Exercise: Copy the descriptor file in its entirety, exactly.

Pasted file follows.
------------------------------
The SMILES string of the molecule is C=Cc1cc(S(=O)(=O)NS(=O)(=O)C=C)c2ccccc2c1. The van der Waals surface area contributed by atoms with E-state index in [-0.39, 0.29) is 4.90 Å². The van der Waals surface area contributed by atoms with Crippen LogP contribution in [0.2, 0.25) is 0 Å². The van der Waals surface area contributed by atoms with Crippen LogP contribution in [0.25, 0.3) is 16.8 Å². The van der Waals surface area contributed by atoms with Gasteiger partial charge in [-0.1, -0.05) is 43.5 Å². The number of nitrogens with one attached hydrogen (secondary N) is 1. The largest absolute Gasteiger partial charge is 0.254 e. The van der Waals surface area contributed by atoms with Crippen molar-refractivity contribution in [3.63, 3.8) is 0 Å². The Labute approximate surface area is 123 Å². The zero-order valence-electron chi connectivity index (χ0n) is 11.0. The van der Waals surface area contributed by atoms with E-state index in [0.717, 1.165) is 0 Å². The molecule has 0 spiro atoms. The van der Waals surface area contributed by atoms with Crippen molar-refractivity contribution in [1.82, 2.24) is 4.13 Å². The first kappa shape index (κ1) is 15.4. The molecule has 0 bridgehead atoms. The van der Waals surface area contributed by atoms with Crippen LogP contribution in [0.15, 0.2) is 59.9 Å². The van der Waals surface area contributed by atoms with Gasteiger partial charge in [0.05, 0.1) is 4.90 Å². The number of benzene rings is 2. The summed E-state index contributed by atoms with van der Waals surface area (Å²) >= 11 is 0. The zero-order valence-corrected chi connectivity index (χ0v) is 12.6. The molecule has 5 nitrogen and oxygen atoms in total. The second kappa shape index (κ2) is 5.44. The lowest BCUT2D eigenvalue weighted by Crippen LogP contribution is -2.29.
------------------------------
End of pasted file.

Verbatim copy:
The SMILES string of the molecule is C=Cc1cc(S(=O)(=O)NS(=O)(=O)C=C)c2ccccc2c1. The van der Waals surface area contributed by atoms with E-state index in [-0.39, 0.29) is 4.90 Å². The van der Waals surface area contributed by atoms with Crippen LogP contribution in [0.2, 0.25) is 0 Å². The van der Waals surface area contributed by atoms with Crippen LogP contribution in [0.25, 0.3) is 16.8 Å². The van der Waals surface area contributed by atoms with Gasteiger partial charge in [-0.1, -0.05) is 43.5 Å². The number of nitrogens with one attached hydrogen (secondary N) is 1. The largest absolute Gasteiger partial charge is 0.254 e. The van der Waals surface area contributed by atoms with Crippen molar-refractivity contribution in [3.63, 3.8) is 0 Å². The Labute approximate surface area is 123 Å². The zero-order valence-electron chi connectivity index (χ0n) is 11.0. The van der Waals surface area contributed by atoms with E-state index in [0.717, 1.165) is 0 Å². The molecule has 0 spiro atoms. The van der Waals surface area contributed by atoms with Crippen molar-refractivity contribution in [1.82, 2.24) is 4.13 Å². The first kappa shape index (κ1) is 15.4. The molecule has 0 bridgehead atoms. The van der Waals surface area contributed by atoms with Crippen LogP contribution in [0.15, 0.2) is 59.9 Å². The van der Waals surface area contributed by atoms with Gasteiger partial charge in [0.05, 0.1) is 4.90 Å². The number of benzene rings is 2. The summed E-state index contributed by atoms with van der Waals surface area (Å²) >= 11 is 0. The zero-order valence-corrected chi connectivity index (χ0v) is 12.6. The molecule has 5 nitrogen and oxygen atoms in total. The second kappa shape index (κ2) is 5.44. The lowest BCUT2D eigenvalue weighted by Crippen LogP contribution is -2.29.